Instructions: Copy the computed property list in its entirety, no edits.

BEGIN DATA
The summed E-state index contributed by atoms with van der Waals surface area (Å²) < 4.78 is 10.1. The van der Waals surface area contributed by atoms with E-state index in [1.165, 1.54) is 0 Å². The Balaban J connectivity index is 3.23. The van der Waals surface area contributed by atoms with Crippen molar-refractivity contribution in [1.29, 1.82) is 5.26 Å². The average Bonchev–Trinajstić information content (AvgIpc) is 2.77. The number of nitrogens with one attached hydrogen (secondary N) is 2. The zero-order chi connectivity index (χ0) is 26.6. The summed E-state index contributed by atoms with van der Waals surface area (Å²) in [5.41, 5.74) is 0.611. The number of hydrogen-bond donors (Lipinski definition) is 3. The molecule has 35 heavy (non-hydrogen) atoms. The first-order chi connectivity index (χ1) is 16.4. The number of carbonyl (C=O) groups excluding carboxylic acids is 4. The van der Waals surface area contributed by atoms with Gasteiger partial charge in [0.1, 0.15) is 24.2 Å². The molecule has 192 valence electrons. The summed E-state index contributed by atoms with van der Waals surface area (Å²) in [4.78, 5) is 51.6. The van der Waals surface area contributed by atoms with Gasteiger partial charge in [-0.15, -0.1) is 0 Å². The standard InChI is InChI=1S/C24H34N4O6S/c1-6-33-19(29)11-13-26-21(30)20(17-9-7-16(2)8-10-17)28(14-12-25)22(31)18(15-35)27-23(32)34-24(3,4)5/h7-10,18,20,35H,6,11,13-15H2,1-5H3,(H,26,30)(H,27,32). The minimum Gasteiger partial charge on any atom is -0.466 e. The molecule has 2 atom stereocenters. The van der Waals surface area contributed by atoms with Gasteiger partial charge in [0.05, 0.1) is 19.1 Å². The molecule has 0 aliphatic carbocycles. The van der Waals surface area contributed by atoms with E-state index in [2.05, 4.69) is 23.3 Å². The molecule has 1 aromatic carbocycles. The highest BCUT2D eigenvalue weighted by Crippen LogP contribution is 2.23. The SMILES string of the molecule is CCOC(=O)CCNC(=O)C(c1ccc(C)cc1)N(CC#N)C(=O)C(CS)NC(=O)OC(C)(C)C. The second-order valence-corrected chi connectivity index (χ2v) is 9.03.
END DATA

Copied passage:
The summed E-state index contributed by atoms with van der Waals surface area (Å²) < 4.78 is 10.1. The van der Waals surface area contributed by atoms with E-state index in [1.165, 1.54) is 0 Å². The Balaban J connectivity index is 3.23. The van der Waals surface area contributed by atoms with Crippen molar-refractivity contribution in [1.29, 1.82) is 5.26 Å². The average Bonchev–Trinajstić information content (AvgIpc) is 2.77. The number of nitrogens with one attached hydrogen (secondary N) is 2. The zero-order chi connectivity index (χ0) is 26.6. The summed E-state index contributed by atoms with van der Waals surface area (Å²) in [5.41, 5.74) is 0.611. The number of hydrogen-bond donors (Lipinski definition) is 3. The molecule has 35 heavy (non-hydrogen) atoms. The first-order chi connectivity index (χ1) is 16.4. The number of carbonyl (C=O) groups excluding carboxylic acids is 4. The van der Waals surface area contributed by atoms with Gasteiger partial charge in [0.1, 0.15) is 24.2 Å². The molecule has 192 valence electrons. The summed E-state index contributed by atoms with van der Waals surface area (Å²) in [4.78, 5) is 51.6. The van der Waals surface area contributed by atoms with Gasteiger partial charge in [-0.15, -0.1) is 0 Å². The standard InChI is InChI=1S/C24H34N4O6S/c1-6-33-19(29)11-13-26-21(30)20(17-9-7-16(2)8-10-17)28(14-12-25)22(31)18(15-35)27-23(32)34-24(3,4)5/h7-10,18,20,35H,6,11,13-15H2,1-5H3,(H,26,30)(H,27,32). The minimum Gasteiger partial charge on any atom is -0.466 e. The molecule has 2 atom stereocenters. The van der Waals surface area contributed by atoms with Gasteiger partial charge in [0.05, 0.1) is 19.1 Å². The molecule has 0 aliphatic carbocycles. The van der Waals surface area contributed by atoms with E-state index in [2.05, 4.69) is 23.3 Å². The molecule has 1 aromatic carbocycles. The highest BCUT2D eigenvalue weighted by Crippen LogP contribution is 2.23. The SMILES string of the molecule is CCOC(=O)CCNC(=O)C(c1ccc(C)cc1)N(CC#N)C(=O)C(CS)NC(=O)OC(C)(C)C. The second-order valence-corrected chi connectivity index (χ2v) is 9.03.